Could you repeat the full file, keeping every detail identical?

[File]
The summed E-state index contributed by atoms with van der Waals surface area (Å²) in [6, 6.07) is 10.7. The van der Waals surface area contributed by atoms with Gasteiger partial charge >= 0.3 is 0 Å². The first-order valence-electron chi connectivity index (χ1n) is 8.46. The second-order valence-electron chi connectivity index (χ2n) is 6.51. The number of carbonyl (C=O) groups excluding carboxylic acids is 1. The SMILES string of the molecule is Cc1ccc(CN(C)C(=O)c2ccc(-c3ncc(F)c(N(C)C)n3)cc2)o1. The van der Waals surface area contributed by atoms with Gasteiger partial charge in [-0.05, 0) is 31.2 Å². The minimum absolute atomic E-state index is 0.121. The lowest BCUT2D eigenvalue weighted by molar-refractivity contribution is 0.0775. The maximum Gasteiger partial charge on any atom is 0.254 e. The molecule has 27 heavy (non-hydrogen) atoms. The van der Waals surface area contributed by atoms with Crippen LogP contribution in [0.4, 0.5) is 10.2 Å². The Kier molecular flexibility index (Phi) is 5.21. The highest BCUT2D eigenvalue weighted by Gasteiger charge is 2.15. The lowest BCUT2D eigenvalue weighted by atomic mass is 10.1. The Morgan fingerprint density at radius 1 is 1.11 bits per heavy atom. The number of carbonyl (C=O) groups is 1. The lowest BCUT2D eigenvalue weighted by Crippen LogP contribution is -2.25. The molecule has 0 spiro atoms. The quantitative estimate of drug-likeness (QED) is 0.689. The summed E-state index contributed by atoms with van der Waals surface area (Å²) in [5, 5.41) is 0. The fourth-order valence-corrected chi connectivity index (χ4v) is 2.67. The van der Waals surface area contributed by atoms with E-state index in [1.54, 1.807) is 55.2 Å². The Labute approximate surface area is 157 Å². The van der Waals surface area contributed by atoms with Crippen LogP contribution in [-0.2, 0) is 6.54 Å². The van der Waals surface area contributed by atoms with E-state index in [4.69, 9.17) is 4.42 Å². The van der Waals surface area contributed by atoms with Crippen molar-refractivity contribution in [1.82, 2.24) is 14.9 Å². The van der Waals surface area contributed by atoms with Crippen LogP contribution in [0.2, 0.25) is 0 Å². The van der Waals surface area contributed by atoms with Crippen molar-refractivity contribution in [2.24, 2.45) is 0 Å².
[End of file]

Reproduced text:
The summed E-state index contributed by atoms with van der Waals surface area (Å²) in [6, 6.07) is 10.7. The van der Waals surface area contributed by atoms with Gasteiger partial charge >= 0.3 is 0 Å². The first-order valence-electron chi connectivity index (χ1n) is 8.46. The second-order valence-electron chi connectivity index (χ2n) is 6.51. The number of carbonyl (C=O) groups excluding carboxylic acids is 1. The SMILES string of the molecule is Cc1ccc(CN(C)C(=O)c2ccc(-c3ncc(F)c(N(C)C)n3)cc2)o1. The van der Waals surface area contributed by atoms with Gasteiger partial charge in [-0.05, 0) is 31.2 Å². The minimum absolute atomic E-state index is 0.121. The lowest BCUT2D eigenvalue weighted by molar-refractivity contribution is 0.0775. The maximum Gasteiger partial charge on any atom is 0.254 e. The molecule has 27 heavy (non-hydrogen) atoms. The van der Waals surface area contributed by atoms with Crippen LogP contribution in [0.4, 0.5) is 10.2 Å². The Kier molecular flexibility index (Phi) is 5.21. The highest BCUT2D eigenvalue weighted by Gasteiger charge is 2.15. The lowest BCUT2D eigenvalue weighted by atomic mass is 10.1. The Morgan fingerprint density at radius 1 is 1.11 bits per heavy atom. The number of carbonyl (C=O) groups is 1. The lowest BCUT2D eigenvalue weighted by Crippen LogP contribution is -2.25. The molecule has 0 spiro atoms. The quantitative estimate of drug-likeness (QED) is 0.689. The summed E-state index contributed by atoms with van der Waals surface area (Å²) in [5, 5.41) is 0. The fourth-order valence-corrected chi connectivity index (χ4v) is 2.67. The van der Waals surface area contributed by atoms with E-state index in [1.54, 1.807) is 55.2 Å². The Labute approximate surface area is 157 Å². The van der Waals surface area contributed by atoms with Crippen LogP contribution in [-0.2, 0) is 6.54 Å². The van der Waals surface area contributed by atoms with E-state index in [4.69, 9.17) is 4.42 Å². The van der Waals surface area contributed by atoms with Crippen molar-refractivity contribution in [1.82, 2.24) is 14.9 Å². The van der Waals surface area contributed by atoms with Crippen LogP contribution in [0.2, 0.25) is 0 Å². The van der Waals surface area contributed by atoms with Crippen molar-refractivity contribution in [2.24, 2.45) is 0 Å².